The VoIP Peering Puzzle�Part 7: Implementing ENUM

In our last two tutorials, we examined the theory and principles of ENUM—the Electronic Numbering system that has been developed by the Internet Engineering Task Force (IETF), in concert with other standards organizations, such as the ITU-T. We first looked at some of the underlying protocols, such as the IETF’s Domain Name System (DNS) and the ITU-T’s E.164. Next, we looked at the ENUM protocol, as defined in RFC 3761 (see, and looked at its operation in more detail.

If a thorough understanding of the ENUM protocol was all that was required for the telecommunications industry to migrate to a new numbering system, then all of us might be looking for other ways to spend our working hours, since the protocol itself is straightforward. The implementation of that protocol is quite another story, however.

How, for example, do you build a database large enough to store all of the telephone numbers and IP addresses currently in use—and also keep up with the ongoing moves, adds, and changes that occur to that database?

Moreover, since this topic involves the Public Switched Telephone Network (PSTN) and the Internet, both of which are global entities, public policy questions also factor into these discussions. For example, how can you assure that the records stored in that ENUM registry are secure? If one carrier obtained access to their competition’s portion of that database, could you envision some marketing arbitrage in the works? Who “owns” the address, the carrier or the end user? Should government organizations—such as those that regulate the communications and commerce of a country—also participate in the ENUM development and implementation process?

And further complicating the implementation challenge is the fact that there are two different forms of ENUM under consideration, and defined in a recent IETF Internet Draft titled Infrastructure ENUM Requirements (see First is Infrastructure ENUM (sometimes called provider or carrier ENUM):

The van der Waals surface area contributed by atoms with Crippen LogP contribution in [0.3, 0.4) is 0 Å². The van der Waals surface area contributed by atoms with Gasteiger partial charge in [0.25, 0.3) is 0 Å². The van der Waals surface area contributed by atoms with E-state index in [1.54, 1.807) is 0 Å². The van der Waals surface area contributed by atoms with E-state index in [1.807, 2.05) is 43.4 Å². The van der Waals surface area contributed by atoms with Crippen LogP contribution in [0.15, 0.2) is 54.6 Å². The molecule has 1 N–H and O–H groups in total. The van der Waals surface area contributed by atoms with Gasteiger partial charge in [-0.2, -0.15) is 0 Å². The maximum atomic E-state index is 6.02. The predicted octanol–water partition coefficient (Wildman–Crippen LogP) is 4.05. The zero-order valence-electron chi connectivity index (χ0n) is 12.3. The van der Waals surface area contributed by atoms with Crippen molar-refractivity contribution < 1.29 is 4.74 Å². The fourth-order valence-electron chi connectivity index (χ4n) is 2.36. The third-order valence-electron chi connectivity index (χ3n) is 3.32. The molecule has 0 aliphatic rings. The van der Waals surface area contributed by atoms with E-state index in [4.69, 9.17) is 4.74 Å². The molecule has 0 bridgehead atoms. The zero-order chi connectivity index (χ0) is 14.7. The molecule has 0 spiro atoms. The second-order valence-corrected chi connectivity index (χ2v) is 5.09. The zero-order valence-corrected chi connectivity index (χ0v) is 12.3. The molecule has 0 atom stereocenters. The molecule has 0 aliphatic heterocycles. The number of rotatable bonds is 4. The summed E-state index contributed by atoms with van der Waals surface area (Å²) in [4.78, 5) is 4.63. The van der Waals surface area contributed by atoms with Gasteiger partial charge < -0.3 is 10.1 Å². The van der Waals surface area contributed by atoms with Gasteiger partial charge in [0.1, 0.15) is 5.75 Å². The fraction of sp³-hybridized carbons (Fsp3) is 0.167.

Infrastructure ENUMM is defined as the use of the technology in RFC3761 by the carrier-of-record for a specific E.164 number to map a telephone number into a URI that identifies a specific point of interconnection to that service provider’s network that could enable the originating party to establish communication with the associated terminating party. It is separate from any URIs that the end-user, who registers their E.164 number, may wish to associate with that E.164 number.

This is in contrast, to User ENUM:

User ENUM, defined in RFC3761, in which the entity or person having the right to use a number has the sole discretion about the content of the associated domain and thus the zone content. From a domain registration perspective, the end user number assignee is thus the registrant.

In other words, infrastructure and user ENUM differ in terms of the entity that is performing the address mapping, the registrant of any services associated with that number, and possibly other functions.

Field trials are under way using both variants of this technology; these are documented by the ITU-T at Countries noted include Austria, China, Finland, France, Japan, the Netherlands, Poland, Sweden, the United Kingdom, and the United States.

Of special interest are the notes on the ITU site regarding the United States’ participation, which has now involved the Department of Commerce, the Department of State, and the Federal Communications Commission, with terms such as national sovereignty, competition, innovation, privacy, security, and interoperability being bandied about in their correspondence.

So will the politicians get deeply involved in the development of ENUM, or leave that work to the engineers? Our next tutorial will continue our exploration of ENUM implementation and look at some of the field trials that are underway in the United States.

Copyright Acknowledgement: © 2006 DigiNet ® Corporation, All Rights Reserved

Author’s Biography
Mark A. Miller, P.E. is President of DigiNet ® Corporation, a Denver-based consulting engineering firm. He is the author of many books on networking technologies, including Voice over IP Technologies, and Internet Technologies Handbook, both published by John Wiley & Sons.

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